44

I'm starting to learn a bit of python (been using R) for data analysis. I'm trying to create two plots using seaborn, but it keeps saving the second on top of the first. How do I stop this behavior?

import seaborn as sns
iris = sns.load_dataset('iris')

length_plot = sns.barplot(x='sepal_length', y='species', data=iris).get_figure()
length_plot.savefig('ex1.pdf')
width_plot = sns.barplot(x='sepal_width', y='species', data=iris).get_figure()
width_plot.savefig('ex2.pdf')
67

You have to start a new figure in order to do that. There are multiple ways to do that, assuming you have matplotlib. Also get rid of get_figure() and you can use plt.savefig() from there.

Method 1

Use plt.clf()

import seaborn as sns
import matplotlib.pyplot as plt

iris = sns.load_dataset('iris')

length_plot = sns.barplot(x='sepal_length', y='species', data=iris)
plt.savefig('ex1.pdf')
plt.clf()
width_plot = sns.barplot(x='sepal_width', y='species', data=iris)
plt.savefig('ex2.pdf')

Method 2

Call plt.figure() before each one

plt.figure()
length_plot = sns.barplot(x='sepal_length', y='species', data=iris)
plt.savefig('ex1.pdf')
plt.figure()
width_plot = sns.barplot(x='sepal_width', y='species', data=iris)
plt.savefig('ex2.pdf')
1
  • 4
    This answer "works", but it is a bit less preferred IMO as it relies on the matplotlib state machine interface rather than fully embracing the object-oriented interface. It's fine for quick plots, but at some point when scaling in complexity it would be better to use the latter. – mwaskom Mar 15 '16 at 20:28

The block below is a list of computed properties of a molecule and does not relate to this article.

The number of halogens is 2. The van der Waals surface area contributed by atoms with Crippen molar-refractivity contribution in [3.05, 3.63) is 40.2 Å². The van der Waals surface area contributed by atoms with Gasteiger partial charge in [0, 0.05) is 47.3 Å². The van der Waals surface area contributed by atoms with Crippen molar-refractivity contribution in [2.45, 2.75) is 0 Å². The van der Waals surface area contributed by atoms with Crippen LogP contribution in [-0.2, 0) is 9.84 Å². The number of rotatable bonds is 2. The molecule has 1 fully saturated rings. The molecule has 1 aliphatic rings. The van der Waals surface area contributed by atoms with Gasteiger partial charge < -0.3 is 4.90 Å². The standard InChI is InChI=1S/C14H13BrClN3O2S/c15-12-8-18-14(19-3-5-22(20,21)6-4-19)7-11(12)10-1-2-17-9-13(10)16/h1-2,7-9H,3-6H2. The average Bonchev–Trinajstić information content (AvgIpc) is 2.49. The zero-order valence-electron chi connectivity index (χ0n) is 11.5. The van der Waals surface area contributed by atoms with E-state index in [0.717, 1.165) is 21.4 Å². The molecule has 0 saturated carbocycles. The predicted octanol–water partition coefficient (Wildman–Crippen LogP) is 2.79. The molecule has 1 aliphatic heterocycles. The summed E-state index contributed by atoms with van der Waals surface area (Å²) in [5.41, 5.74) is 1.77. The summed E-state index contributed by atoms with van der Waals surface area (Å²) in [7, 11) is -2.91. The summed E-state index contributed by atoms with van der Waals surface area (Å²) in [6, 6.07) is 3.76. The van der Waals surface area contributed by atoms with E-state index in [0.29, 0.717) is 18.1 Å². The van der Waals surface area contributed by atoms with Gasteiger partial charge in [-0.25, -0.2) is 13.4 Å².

15

I agree with a previous comment that importing matplotlib.pyplot is not the best software engineering practice as it exposes the underlying library. As I was creating and saving plots in a loop, then I needed to clear the figure and found out that this can now be easily done by importing seaborn only:

import seaborn as sns

data = np.random.normal(size=100)
path = "/path/to/img/plot.png"

plot = sns.distplot(data)
plot.get_figure().savefig(path)
plot.get_figure().clf() # this clears the figure

# ... continue with next figure
11

Create specific figures and plot onto them:

import seaborn as sns
iris = sns.load_dataset('iris')

length_fig, length_ax = plt.subplots()
sns.barplot(x='sepal_length', y='species', data=iris, ax=length_ax)
length_fig.savefig('ex1.pdf')

width_fig, width_ax = plt.subplots()
sns.barplot(x='sepal_width', y='species', data=iris, ax=width_ax)
width_fig.savefig('ex2.pdf')

Your Answer

By clicking “Post Your Answer”, you agree to our terms of service, privacy policy and cookie policy

Not the answer you're looking for? Browse other questions tagged or ask your own question.